Matter is Everywhere, Even up in the Trees

In my first sit spot we had to go out into the woods and find ways that matter was cycling through all around us and we had to write and describe what we saw and how it was cycling. I found many things that were cycling matter through the ecosystem; including things like frogs, bugs, birds, trees, squirrels, sow bugs, and acorns.

This is a

This is a view of some duckweed in the WCC pond right in front of my sit spot.

An example that matter is cycling at my sit spot is that the frogs that live in and around the pond eat the smaller bugs that live in and around the pond. According to there are 6348 species of frogs. When the frogs go around eating the bugs and aquatic life, the bugs energy and matter breaks down inside the frog. Then that matter eventually comes back out into the ground which cycles the matter from the bugs into the frog then back out of the frog. While sitting at my sit spot I have seen many bugs and insects that are included in a frogs diet; these bugs were grasshoppers, mosquitoes, and flies.

Matter not only cycles through the frogs, but it also cycles through the birds too. The birds that make nests and live up in the trees come down to the ground to eat the bugs that live on or under the ground. When a bird has little baby birds up in their nest they need to get out of the tree and down to the ground to look for food to feed their babies. When a mother bird is collecting worms and bugs to feed her babies, those worms/bugs will be broken down in the mother’s mouth and the matter will be passed from the mother to the baby, then back to the forest. According to there are 784 species of birds in the Unites States alone. The birds that live in the WCC pine woods will eat worms, ants, mosquitoes, flies, and also grasshoppers.

Matter also cycles through the plant life. Matter cycles through trees because trees grow from carbon dioxide, and the trees around around my sit spot grow acorns. Trees are made up of 95% carbon dioxide. The tree takes in carbon dioxide which makes it grow. Plenty of animals eat acorns/nuts from these trees, but I have only seen a squirrel at my sit spot that was holding a nut. When carbon dioxide gets into the trees and makes them grow, eventually they will get big enough to grow acorns. When this happens the matter in the acorns will be passed through the squirrel when it digests the acorns or nuts that they have eaten. The matter will go through the squirrel back onto the ground, which will fertilize the ground and eventually something will grow there that will be beneficial for survival for an animal to eat. Most squirrels are vegetarian, except flying squirrels, so they mostly hunt for nuts. According to, squirrels will hunt for “nuts, seeds, fruits, lichens, buds, mushrooms, roots, pine cones, leaves, twigs, bark, black walnuts, oranges, avocados, apples, and apricots.” A few yards away from my sit spot on the trail there are some white, but also kind of yellowish, mushrooms, so the squirrels will eat those too and bring back more matter through them and back into the WCC pine woods forest.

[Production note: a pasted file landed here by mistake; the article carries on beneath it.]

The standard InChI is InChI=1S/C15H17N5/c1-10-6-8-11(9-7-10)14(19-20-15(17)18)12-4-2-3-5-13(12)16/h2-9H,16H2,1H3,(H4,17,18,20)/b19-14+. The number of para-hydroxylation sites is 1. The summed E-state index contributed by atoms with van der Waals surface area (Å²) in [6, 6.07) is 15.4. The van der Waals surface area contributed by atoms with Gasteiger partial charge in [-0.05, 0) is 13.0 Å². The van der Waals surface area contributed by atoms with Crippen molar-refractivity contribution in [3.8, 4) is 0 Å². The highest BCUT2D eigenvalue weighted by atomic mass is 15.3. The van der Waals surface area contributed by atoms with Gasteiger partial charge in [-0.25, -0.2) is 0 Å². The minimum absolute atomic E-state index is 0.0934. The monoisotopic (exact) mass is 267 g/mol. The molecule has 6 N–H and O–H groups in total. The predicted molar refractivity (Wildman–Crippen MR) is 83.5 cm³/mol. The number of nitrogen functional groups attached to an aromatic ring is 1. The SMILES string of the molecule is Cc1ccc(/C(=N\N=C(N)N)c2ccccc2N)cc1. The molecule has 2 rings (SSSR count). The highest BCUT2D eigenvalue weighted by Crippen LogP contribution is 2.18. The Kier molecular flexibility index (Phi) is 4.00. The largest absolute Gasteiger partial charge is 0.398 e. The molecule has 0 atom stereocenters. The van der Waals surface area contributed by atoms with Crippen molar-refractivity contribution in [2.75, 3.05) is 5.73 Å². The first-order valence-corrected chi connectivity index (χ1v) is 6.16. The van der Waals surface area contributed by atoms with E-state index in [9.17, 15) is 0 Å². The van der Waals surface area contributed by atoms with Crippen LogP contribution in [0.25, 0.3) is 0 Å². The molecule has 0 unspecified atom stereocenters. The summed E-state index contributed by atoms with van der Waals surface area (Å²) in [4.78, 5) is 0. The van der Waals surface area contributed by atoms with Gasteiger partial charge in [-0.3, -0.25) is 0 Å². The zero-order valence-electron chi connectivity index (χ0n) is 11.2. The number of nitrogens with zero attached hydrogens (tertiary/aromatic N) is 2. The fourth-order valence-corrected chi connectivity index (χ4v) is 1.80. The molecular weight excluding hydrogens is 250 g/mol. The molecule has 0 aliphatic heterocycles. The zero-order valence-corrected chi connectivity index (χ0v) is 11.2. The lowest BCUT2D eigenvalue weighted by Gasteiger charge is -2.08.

This is a view of my sit spot in the WCC campus woods.

This is a view of my sit spot in the WCC campus woods.

The last example of matter cycling though the ecosystem at my sit spot had to do with sow bugs. I have seen a lot of sow bugs near my sit spot. Sow bugs eat decaying plant matter, and when they digest the dead plants the matter gets cycled back through them which eventually end up going into other living things and that makes the cycle start all over again.